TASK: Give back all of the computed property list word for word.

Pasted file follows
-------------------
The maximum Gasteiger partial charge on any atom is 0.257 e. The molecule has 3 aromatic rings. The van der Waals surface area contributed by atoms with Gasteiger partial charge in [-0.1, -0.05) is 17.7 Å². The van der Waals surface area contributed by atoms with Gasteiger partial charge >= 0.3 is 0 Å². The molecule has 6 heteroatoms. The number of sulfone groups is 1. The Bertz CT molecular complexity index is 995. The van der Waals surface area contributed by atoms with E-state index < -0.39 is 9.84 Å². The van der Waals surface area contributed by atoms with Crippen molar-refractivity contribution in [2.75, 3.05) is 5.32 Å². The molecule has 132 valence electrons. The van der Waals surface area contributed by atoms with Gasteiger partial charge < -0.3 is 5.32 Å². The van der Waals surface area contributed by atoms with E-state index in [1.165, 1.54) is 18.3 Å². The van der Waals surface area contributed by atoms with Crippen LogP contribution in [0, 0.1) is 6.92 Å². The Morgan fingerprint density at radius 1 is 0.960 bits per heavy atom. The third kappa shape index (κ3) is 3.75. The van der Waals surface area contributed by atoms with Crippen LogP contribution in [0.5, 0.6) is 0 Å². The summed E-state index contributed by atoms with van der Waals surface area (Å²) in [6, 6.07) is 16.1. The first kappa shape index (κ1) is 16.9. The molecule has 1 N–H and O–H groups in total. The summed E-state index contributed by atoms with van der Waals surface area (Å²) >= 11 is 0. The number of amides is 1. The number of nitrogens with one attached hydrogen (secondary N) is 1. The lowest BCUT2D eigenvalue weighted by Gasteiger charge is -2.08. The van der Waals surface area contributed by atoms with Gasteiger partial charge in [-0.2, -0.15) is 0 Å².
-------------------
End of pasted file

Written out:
The maximum Gasteiger partial charge on any atom is 0.257 e. The molecule has 3 aromatic rings. The van der Waals surface area contributed by atoms with Gasteiger partial charge in [-0.1, -0.05) is 17.7 Å². The van der Waals surface area contributed by atoms with Gasteiger partial charge >= 0.3 is 0 Å². The molecule has 6 heteroatoms. The number of sulfone groups is 1. The Bertz CT molecular complexity index is 995. The van der Waals surface area contributed by atoms with E-state index < -0.39 is 9.84 Å². The van der Waals surface area contributed by atoms with Crippen molar-refractivity contribution in [2.75, 3.05) is 5.32 Å². The molecule has 132 valence electrons. The van der Waals surface area contributed by atoms with Gasteiger partial charge < -0.3 is 5.32 Å². The van der Waals surface area contributed by atoms with E-state index in [1.165, 1.54) is 18.3 Å². The van der Waals surface area contributed by atoms with Crippen LogP contribution in [0, 0.1) is 6.92 Å². The Morgan fingerprint density at radius 1 is 0.960 bits per heavy atom. The third kappa shape index (κ3) is 3.75. The van der Waals surface area contributed by atoms with Crippen LogP contribution in [0.5, 0.6) is 0 Å². The summed E-state index contributed by atoms with van der Waals surface area (Å²) in [6, 6.07) is 16.1. The first kappa shape index (κ1) is 16.9. The molecule has 1 N–H and O–H groups in total. The summed E-state index contributed by atoms with van der Waals surface area (Å²) >= 11 is 0. The number of amides is 1. The number of nitrogens with one attached hydrogen (secondary N) is 1. The lowest BCUT2D eigenvalue weighted by Gasteiger charge is -2.08. The van der Waals surface area contributed by atoms with Gasteiger partial charge in [-0.2, -0.15) is 0 Å².